But lets get back to my fire-scents. This could be enough for a real language. Hawaiians use 11 phonemes, so if you can tell four kinds of wood, four meats and three baking clays apart you could recreate the Hawaiian language in smell. It probably takes 100 times longer or more to clear a scent then to hear the next sound so you may be all day exchanging greetings, but maybe your people aren't that interested in talking fast. If the scents carry over a wide area it may be the whole tribe is all day having a quaker meeting as they do all the normal things of living.

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This is incredibly similar to human speech, so it's easy to imagine.

Humans create individual sounds, then combine them and alter volume to change the meanings produced. We also listen for sound waves that we can recognize, and interpret a meaning similar to that which we can make.
All you need is a creature with the ability to produce distinct smells, and the ability to interpret scents produced by other individuals, to get your system going as effectively as human speech.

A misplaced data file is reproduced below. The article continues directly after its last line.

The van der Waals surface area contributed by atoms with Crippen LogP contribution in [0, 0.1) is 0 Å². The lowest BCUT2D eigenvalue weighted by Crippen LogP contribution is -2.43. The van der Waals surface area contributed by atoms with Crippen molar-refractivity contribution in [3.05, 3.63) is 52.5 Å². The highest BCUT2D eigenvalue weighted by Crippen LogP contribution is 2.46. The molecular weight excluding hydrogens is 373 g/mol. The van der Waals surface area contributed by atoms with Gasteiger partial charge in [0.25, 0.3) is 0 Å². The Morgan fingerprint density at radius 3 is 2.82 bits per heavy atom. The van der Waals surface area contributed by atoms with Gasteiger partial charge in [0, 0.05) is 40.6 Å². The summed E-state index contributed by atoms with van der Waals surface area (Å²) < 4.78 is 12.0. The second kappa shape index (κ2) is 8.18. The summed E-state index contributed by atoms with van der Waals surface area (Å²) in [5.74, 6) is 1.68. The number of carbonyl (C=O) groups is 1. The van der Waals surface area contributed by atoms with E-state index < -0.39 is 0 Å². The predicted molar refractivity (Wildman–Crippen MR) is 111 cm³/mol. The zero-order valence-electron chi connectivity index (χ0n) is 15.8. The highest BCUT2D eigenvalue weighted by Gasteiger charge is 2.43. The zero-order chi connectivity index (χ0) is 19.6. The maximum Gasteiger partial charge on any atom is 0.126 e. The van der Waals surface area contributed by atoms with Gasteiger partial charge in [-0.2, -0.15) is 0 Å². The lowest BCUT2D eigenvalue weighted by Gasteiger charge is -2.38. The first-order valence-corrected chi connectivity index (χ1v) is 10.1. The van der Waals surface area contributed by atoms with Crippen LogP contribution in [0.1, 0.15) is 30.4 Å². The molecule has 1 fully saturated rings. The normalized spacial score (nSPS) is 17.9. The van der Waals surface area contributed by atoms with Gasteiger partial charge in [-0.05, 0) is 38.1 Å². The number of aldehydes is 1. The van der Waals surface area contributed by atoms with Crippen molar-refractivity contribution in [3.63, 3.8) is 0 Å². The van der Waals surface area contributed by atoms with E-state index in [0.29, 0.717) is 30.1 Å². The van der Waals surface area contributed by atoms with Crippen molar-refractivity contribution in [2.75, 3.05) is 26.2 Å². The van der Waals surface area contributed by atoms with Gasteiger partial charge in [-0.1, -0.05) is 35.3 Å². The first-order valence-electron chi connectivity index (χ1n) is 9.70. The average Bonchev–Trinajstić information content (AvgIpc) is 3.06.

Examples in nature and applications

The Wikipedia article on Pheromone has the following definition:

A pheromone (from Ancient Greek φέρω phero "to bear" and hormone, from Ancient Greek ὁρμή "impetus") is a secreted or excreted chemical factor that triggers a social response in members of the same species.

Nature already has scent-based communication, and it's practical for anything larger than a couple cells. Pheromones are used to communicate anything from the location of food to the desire to mate, and could be diversified and combined just like human sounds as a language develops. They could even contain chemicals characteristic of a specific individual to show an "identity", just like how different people have different voices (and smell different).